The average size of a donation to a place of worship has more than doubled in the UK since the first national lockdown.
New research by GoodBox, who provide contactless giving options, has revealed that the typical offering has increased from £5.71 pre-lockdown to £13.75 after places of worship reopened.
The data has been primarily taken from contactless donations.
Speaking to Premier, Francesca Hodgson co-founder and managing director of Good Box said contactless technology has made it easier to donate.
"[People] don't have to worry about the fact that they may not be carrying any cash on them at that moment in time. That, combined with the fact that you're not solely relying on the amount of change in your pockets, also helps increase the average value of that donation."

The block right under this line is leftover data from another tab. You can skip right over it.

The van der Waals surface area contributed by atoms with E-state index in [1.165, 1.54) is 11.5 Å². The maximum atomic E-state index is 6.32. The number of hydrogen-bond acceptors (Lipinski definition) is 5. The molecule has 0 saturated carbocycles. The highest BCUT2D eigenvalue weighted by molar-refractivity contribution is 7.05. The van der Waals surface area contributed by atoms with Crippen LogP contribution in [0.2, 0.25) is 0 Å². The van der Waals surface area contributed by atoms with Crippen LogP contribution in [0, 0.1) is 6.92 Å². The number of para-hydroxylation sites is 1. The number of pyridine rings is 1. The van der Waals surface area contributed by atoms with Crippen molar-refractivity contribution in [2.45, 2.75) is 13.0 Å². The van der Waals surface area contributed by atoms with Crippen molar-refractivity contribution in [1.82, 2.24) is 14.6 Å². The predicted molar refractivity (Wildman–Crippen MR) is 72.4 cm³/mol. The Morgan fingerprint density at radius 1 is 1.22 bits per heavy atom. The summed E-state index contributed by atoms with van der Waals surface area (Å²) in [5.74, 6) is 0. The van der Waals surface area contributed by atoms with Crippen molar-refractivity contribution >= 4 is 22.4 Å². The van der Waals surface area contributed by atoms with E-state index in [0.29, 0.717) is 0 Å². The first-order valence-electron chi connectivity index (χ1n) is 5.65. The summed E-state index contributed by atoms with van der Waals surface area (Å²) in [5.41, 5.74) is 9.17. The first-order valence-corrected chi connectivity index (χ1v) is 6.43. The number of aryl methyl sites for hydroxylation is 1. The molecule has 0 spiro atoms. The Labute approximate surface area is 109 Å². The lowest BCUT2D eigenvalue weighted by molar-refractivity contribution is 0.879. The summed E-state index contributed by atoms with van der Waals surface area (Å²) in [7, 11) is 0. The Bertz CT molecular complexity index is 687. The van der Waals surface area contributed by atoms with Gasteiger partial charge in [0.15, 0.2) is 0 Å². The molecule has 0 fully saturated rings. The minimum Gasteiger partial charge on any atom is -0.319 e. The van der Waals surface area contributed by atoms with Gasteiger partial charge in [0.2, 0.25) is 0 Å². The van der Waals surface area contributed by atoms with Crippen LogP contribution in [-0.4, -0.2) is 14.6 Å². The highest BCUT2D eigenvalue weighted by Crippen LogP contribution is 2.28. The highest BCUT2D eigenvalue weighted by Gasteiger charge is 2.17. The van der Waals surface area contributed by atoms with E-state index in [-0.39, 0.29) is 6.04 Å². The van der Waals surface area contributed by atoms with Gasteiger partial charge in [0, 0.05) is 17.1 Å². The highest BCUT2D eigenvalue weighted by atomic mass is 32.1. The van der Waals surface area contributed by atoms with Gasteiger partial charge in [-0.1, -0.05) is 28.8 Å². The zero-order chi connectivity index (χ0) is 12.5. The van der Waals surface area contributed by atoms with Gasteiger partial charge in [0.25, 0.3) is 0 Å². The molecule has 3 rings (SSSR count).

During the first national lockdown, churches saw a staggering 98 per cent drop in income via contactless giving across the UK. However, this tendency changed when the restrictions were eased.
"When we saw these places reopen post the first lockdown, we saw a really positive trend in increased amounts of people supporting their local organisations [and] local communities," Ms Hodgson said.
"I think there is a society out there which is very philanthropic," she said. "People are empathetic, people do want to help, but often they just lack the mechanism to engage freely and easily in a way that is transparent between donor and cause," she continued.
Donations remained significantly above pre-lockdown figures for the remainder of the year, dipping only slightly during the second lockdown.